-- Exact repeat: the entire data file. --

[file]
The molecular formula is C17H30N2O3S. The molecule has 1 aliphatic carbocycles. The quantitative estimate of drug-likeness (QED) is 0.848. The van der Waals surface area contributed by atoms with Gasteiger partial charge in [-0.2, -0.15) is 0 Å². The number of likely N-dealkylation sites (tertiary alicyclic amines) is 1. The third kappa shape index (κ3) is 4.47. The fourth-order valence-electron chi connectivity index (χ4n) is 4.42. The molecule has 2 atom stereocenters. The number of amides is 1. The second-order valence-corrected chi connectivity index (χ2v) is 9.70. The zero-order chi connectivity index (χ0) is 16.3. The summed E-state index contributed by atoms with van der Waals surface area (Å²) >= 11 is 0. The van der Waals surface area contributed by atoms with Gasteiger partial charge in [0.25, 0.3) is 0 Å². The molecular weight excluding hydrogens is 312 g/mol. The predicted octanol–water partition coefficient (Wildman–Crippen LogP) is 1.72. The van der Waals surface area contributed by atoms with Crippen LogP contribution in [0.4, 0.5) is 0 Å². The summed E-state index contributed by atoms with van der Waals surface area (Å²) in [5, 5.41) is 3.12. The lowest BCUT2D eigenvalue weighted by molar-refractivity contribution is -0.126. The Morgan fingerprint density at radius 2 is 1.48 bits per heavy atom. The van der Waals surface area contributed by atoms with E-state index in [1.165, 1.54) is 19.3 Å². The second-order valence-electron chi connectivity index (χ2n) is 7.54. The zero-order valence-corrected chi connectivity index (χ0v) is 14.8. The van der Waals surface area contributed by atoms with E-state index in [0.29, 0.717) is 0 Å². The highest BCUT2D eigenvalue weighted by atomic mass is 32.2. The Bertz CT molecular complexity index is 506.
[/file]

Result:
The molecular formula is C17H30N2O3S. The molecule has 1 aliphatic carbocycles. The quantitative estimate of drug-likeness (QED) is 0.848. The van der Waals surface area contributed by atoms with Gasteiger partial charge in [-0.2, -0.15) is 0 Å². The number of likely N-dealkylation sites (tertiary alicyclic amines) is 1. The third kappa shape index (κ3) is 4.47. The fourth-order valence-electron chi connectivity index (χ4n) is 4.42. The molecule has 2 atom stereocenters. The number of amides is 1. The second-order valence-corrected chi connectivity index (χ2v) is 9.70. The zero-order chi connectivity index (χ0) is 16.3. The summed E-state index contributed by atoms with van der Waals surface area (Å²) >= 11 is 0. The van der Waals surface area contributed by atoms with Gasteiger partial charge in [0.25, 0.3) is 0 Å². The molecular weight excluding hydrogens is 312 g/mol. The predicted octanol–water partition coefficient (Wildman–Crippen LogP) is 1.72. The van der Waals surface area contributed by atoms with Crippen LogP contribution in [0.4, 0.5) is 0 Å². The summed E-state index contributed by atoms with van der Waals surface area (Å²) in [5, 5.41) is 3.12. The lowest BCUT2D eigenvalue weighted by molar-refractivity contribution is -0.126. The Morgan fingerprint density at radius 2 is 1.48 bits per heavy atom. The van der Waals surface area contributed by atoms with E-state index in [1.165, 1.54) is 19.3 Å². The second-order valence-electron chi connectivity index (χ2n) is 7.54. The zero-order valence-corrected chi connectivity index (χ0v) is 14.8. The van der Waals surface area contributed by atoms with E-state index in [0.29, 0.717) is 0 Å². The highest BCUT2D eigenvalue weighted by atomic mass is 32.2. The Bertz CT molecular complexity index is 506.